- Switch to a Hydrophilic statin.
- Take 750 mg of Resveratrol before bed with 100 mg CoQ10.
- Take up to 200 mg of CoQ10
- Pay more attention to better sleep. Go to bed earlier, switch from blue light to night shift on mobile phones and computers, take melatonin, improve gut health.
- Prasanna Padmanabham, student research program, molecular and medical pharmacology, University of California, Los Angeles. nResearch presented online at the conference of the Society of Nuclear Medicine and Molecular Imaging annual meeting, June 11 to 15, 2021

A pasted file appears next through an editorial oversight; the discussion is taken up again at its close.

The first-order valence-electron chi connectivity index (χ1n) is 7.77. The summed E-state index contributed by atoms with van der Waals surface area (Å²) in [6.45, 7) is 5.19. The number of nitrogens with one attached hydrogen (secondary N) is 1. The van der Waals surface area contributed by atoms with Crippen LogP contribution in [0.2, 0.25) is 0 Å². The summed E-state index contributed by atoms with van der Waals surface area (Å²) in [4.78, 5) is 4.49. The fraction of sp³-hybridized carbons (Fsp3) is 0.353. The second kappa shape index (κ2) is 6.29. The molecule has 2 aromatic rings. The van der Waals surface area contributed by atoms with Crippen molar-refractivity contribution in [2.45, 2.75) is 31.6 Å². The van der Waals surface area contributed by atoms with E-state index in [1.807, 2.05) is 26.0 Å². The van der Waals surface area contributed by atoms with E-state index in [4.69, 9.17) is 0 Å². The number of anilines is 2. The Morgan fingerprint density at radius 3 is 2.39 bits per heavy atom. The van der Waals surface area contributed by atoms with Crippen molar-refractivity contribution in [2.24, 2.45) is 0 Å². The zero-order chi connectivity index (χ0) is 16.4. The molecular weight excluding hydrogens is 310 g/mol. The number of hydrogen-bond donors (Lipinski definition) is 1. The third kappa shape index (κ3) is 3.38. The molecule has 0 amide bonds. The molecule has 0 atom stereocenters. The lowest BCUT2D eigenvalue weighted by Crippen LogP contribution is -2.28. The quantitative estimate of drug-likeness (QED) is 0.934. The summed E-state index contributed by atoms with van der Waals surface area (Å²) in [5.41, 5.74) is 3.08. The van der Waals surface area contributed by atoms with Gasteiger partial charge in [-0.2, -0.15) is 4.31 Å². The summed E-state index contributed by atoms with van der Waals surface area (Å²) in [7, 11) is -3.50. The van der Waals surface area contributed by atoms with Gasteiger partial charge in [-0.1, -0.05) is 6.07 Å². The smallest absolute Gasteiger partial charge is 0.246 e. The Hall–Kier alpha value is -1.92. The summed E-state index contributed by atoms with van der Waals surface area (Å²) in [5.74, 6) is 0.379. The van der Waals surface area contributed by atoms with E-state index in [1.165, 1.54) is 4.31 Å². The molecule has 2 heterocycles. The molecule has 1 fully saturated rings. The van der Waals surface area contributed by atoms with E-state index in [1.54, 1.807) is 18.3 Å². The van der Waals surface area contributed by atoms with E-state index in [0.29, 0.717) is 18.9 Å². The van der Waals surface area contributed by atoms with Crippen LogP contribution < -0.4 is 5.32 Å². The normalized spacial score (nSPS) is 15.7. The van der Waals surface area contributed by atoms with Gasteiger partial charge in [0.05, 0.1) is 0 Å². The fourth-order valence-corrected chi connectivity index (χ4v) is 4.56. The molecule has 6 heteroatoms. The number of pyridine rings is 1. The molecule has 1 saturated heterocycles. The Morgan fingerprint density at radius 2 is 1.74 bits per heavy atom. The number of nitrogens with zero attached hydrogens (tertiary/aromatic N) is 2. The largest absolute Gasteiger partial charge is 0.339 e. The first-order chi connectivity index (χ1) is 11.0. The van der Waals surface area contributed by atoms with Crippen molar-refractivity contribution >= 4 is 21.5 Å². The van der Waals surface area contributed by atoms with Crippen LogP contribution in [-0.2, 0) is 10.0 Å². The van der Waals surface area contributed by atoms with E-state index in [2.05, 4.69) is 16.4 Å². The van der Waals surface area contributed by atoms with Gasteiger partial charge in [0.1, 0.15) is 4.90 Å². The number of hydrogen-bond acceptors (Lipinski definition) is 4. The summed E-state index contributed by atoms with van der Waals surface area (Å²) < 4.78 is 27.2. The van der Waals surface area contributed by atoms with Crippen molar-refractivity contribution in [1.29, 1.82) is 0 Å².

- Alzheimer’s Research UK – https://www.alzheimersresearchuk.org/better-memory-thinking-seen-85s-despite-high-cholesterol/
- Meta-asnalysis of cholesterol in mid-life and Alzheimer’s; 2008; May; Kaarin J Anstey et al; Am J Geriatric Psych https://pubmed.ncbi.nlm.nih.gov/18448847/ .
- Vitamin D keeps dementia at bay – https://chriswoollamshealthwatch.com/your-illness/alzheimers-and-dementia/sunshine-can-keep-dementia-at-bay/
- Statins double risk of diabetes – https://chriswoollamshealthwatch.com/your-illness/diabetes/statins-can-double-risk-of-diabetes/
- Metabolic syndrome – https://chriswoollamshealthwatch.com/your-illness/cardiovascular-disease/metabolic-syndrome/
- Arch Intern Med. 2012 Jan 23;172(2); 2011.625E pub 2012 Jan – https://pubmed.ncbi.nlm.nih.gov/22231607/